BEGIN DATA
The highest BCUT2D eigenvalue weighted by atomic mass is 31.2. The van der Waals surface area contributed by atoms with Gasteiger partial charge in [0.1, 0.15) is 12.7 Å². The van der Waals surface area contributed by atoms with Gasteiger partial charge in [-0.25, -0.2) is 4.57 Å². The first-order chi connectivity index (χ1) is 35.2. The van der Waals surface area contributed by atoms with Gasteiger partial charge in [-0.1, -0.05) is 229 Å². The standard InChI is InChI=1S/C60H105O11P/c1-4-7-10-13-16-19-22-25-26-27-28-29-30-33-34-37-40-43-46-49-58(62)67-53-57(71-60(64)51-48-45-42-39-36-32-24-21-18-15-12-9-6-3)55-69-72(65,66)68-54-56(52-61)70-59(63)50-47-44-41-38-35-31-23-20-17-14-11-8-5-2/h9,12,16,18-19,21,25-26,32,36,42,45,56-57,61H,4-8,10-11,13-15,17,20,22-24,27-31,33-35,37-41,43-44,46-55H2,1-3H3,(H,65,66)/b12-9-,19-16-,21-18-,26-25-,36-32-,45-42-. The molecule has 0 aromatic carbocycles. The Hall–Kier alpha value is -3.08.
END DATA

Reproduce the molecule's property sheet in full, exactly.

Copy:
The highest BCUT2D eigenvalue weighted by atomic mass is 31.2. The van der Waals surface area contributed by atoms with Gasteiger partial charge in [0.1, 0.15) is 12.7 Å². The van der Waals surface area contributed by atoms with Gasteiger partial charge in [-0.25, -0.2) is 4.57 Å². The first-order chi connectivity index (χ1) is 35.2. The van der Waals surface area contributed by atoms with Gasteiger partial charge in [-0.1, -0.05) is 229 Å². The standard InChI is InChI=1S/C60H105O11P/c1-4-7-10-13-16-19-22-25-26-27-28-29-30-33-34-37-40-43-46-49-58(62)67-53-57(71-60(64)51-48-45-42-39-36-32-24-21-18-15-12-9-6-3)55-69-72(65,66)68-54-56(52-61)70-59(63)50-47-44-41-38-35-31-23-20-17-14-11-8-5-2/h9,12,16,18-19,21,25-26,32,36,42,45,56-57,61H,4-8,10-11,13-15,17,20,22-24,27-31,33-35,37-41,43-44,46-55H2,1-3H3,(H,65,66)/b12-9-,19-16-,21-18-,26-25-,36-32-,45-42-. The molecule has 0 aromatic carbocycles. The Hall–Kier alpha value is -3.08.